A number of my Goodreads friends enjoy graphic novels (as they are called now), so I became curious and asked my friend Kemper for a recommendation. Y: The Last Man was perfect for me to start with. I love post-apocalyptic stories and wanted some light, easy reading between school books.

A plague that des
Nov 16, 2014 Rincey rated it liked it  ·  review of another edition
Shelves: 2014, comics
Well, I get why everyone LOOOVES this book but some of it just rubbed me the wrong way. Like I don't understand why the entire world just stops functioning completely. Are there no female engineers or scientists or electricians in the entirety of the world?
Brian Yahn
Oct 26, 2016 Brian Yahn rated it really liked it  ·  review of another edition
Y: The Last Man has a great premise -- all males (of every species) suddenly die -- except one. The story focuses on the lone male survivor and is an unraveling of why / how he survived the mysterious scourge.

It helps that the last man standing is humorous and likable like so many of Brian K. Vaughan's characters. Also that he has this noble desire to make it to the other side of the world to reunite with his girlfriend (and repopulate the world). The story is essentially about all the things ge
What if all the men, except one young man and his male monkey pet, were wiped out all over the world and nobody knew why exactly? That's the setup for volume one of this series that takes a look at gender issues and progressive science versus a natural order of things. I like that the explanation for the plague is not known and there are several possibilities.

There's a fair amount of mischievous style humor in the first volume. For instance, women commemorate the dead man at an obvious phallic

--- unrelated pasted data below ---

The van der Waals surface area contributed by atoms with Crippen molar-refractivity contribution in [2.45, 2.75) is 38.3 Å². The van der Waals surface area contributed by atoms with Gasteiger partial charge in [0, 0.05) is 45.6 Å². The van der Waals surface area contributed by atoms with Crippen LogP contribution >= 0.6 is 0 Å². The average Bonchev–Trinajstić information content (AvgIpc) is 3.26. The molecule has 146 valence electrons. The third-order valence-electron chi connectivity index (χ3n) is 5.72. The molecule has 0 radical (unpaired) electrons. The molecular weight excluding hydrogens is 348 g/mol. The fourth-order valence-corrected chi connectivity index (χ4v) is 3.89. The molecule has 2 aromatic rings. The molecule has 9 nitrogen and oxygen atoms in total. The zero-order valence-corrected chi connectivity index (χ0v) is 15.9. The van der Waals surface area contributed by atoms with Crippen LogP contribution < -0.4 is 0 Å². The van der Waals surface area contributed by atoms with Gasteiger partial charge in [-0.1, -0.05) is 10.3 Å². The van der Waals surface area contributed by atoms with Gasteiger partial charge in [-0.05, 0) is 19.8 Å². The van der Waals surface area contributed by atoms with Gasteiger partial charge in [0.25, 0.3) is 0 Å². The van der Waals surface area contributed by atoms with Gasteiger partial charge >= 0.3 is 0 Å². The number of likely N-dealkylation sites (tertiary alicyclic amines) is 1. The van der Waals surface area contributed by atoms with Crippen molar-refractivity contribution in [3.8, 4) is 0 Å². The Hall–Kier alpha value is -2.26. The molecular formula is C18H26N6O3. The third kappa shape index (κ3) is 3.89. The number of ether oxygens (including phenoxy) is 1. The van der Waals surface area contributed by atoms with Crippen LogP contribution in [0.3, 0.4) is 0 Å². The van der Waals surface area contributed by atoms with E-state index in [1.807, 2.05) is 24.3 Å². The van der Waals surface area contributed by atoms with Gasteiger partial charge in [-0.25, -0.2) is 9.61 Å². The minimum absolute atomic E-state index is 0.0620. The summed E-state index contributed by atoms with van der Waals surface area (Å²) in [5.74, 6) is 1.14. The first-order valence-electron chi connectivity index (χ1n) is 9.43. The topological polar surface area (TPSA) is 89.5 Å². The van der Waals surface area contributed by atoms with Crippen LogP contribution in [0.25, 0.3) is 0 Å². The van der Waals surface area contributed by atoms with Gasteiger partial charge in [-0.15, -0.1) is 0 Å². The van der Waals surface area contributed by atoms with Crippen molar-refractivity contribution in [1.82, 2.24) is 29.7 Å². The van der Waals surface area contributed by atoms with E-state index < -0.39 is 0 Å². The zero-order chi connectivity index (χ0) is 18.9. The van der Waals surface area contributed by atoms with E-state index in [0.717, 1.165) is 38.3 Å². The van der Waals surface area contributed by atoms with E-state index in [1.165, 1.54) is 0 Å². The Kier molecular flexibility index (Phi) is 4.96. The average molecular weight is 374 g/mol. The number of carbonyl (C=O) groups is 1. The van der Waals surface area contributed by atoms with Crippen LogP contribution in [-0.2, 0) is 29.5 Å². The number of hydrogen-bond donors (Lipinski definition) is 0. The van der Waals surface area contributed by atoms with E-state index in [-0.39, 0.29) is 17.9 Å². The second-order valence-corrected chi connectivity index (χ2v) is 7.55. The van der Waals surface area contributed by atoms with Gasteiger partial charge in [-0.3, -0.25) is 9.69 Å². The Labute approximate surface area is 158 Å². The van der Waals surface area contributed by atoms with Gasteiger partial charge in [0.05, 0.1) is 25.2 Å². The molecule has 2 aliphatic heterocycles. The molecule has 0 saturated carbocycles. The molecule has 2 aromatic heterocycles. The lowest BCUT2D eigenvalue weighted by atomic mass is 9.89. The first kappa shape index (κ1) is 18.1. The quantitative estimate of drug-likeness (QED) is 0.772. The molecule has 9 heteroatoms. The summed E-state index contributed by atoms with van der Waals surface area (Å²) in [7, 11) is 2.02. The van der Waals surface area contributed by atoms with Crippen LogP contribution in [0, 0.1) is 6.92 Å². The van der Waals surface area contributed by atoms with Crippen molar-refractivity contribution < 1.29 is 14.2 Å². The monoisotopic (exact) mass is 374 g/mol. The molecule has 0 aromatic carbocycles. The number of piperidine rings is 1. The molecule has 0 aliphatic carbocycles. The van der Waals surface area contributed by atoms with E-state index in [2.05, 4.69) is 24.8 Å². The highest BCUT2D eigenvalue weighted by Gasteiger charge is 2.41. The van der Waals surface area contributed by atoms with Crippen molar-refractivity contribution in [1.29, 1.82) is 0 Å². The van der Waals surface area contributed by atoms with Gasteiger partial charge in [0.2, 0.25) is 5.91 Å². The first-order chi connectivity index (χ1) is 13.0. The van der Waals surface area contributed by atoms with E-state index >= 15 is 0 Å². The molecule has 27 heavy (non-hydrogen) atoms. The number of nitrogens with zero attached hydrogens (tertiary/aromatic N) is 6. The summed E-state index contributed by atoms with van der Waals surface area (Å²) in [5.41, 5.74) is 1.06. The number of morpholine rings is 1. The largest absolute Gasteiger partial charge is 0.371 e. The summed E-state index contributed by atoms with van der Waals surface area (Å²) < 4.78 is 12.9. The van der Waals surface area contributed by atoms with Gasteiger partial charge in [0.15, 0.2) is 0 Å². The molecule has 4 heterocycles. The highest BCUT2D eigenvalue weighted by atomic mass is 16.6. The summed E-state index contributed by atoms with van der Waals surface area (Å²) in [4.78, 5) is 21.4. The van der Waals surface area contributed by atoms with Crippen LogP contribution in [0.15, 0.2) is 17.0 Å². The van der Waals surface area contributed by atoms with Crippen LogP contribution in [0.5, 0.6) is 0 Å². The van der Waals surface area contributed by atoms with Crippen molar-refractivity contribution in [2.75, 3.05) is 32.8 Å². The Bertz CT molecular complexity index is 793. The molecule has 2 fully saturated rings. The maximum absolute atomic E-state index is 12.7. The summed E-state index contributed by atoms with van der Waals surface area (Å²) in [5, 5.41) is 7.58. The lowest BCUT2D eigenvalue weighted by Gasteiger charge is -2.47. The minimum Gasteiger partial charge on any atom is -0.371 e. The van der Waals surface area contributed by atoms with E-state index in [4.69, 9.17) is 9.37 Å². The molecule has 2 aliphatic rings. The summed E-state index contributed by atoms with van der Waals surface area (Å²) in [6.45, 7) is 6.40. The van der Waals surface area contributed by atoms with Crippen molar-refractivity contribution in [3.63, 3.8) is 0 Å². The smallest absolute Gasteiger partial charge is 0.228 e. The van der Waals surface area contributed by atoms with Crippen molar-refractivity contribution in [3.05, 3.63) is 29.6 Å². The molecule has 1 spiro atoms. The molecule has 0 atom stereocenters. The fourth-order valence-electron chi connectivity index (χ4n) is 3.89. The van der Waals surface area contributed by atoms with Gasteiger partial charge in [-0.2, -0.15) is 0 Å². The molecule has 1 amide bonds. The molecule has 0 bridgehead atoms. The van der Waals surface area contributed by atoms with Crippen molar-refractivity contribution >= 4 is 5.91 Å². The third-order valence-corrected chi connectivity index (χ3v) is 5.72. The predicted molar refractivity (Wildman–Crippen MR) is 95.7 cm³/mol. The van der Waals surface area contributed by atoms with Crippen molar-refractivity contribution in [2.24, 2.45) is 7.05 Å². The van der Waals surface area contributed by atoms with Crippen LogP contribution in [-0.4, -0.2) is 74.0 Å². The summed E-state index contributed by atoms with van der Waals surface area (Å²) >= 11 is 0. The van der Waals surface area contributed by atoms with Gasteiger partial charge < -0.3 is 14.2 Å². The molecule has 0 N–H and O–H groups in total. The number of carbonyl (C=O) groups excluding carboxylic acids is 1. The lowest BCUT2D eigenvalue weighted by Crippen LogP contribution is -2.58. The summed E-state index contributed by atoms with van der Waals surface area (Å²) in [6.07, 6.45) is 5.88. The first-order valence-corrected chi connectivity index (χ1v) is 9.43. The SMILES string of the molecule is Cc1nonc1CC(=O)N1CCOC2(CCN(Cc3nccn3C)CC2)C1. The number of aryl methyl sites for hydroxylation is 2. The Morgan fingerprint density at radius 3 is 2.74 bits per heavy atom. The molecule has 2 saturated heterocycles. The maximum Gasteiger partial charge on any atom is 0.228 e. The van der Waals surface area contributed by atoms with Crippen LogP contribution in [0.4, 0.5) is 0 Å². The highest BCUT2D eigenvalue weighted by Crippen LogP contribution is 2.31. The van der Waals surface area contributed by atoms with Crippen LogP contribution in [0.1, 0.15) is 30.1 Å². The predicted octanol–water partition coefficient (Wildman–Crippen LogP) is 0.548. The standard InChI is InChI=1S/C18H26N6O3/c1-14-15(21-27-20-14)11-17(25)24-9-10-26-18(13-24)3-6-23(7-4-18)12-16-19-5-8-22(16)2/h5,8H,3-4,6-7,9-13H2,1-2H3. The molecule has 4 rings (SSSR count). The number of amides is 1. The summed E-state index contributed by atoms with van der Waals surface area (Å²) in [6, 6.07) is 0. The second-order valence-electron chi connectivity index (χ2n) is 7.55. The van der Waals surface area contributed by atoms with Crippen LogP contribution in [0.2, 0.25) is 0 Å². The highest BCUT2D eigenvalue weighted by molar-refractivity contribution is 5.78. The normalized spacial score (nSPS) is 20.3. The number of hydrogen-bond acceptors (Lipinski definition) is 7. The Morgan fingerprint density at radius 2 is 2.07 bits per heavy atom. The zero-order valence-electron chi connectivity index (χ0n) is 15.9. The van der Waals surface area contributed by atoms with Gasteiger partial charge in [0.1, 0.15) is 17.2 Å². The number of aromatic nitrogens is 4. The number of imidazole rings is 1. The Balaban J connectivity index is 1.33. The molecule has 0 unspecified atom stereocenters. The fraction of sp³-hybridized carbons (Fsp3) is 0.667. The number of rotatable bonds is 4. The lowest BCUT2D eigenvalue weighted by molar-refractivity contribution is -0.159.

Aug 03, 2012 Irena rated it it was ok  ·  review of another edition
The story started out so well: fast-paced, intriguing..I can see it's a dude comic, the main character ends up being the last man left on a planet full of allll kinds of women! No matter what kind of an ugly twat you might wanna be, some woman will want you. Yessss!
I see half-naked blonde, beachy-style woman, some ex-models running around, army women, special op women, scientist women. That's ookayyy with me. It is a dude comic, after all, no?

Then came this:
Yorick (main char): I'm not afraid of
Wow! I knew this was going to be good, but I'm actually blown away. I need Volume 2!!
If you are a woman,
You might have to sleep with me
Since I'm the Last Man on Earth
And there ain't nothing wrong with me

Loudon Wainwright III

Meet Yorick, an unemployed English major with moderate-to-poor computer skills. He lives on ramen noodles. And, oh yeah, his hobby is magic.

You probably wouldn't sleep with him if he was the...well, nevermind.

There he is, ladies - The Last Man on Earth.

The dating pool has just gotten a little smaller thanks to a mysterious plague that has wiped out all males,
Sep 13, 2008 Bruce rated it liked it  ·  review of another edition
Recommends it for: teens, avid comics fans
Recommended to Bruce by: Washington Post comics blog commenter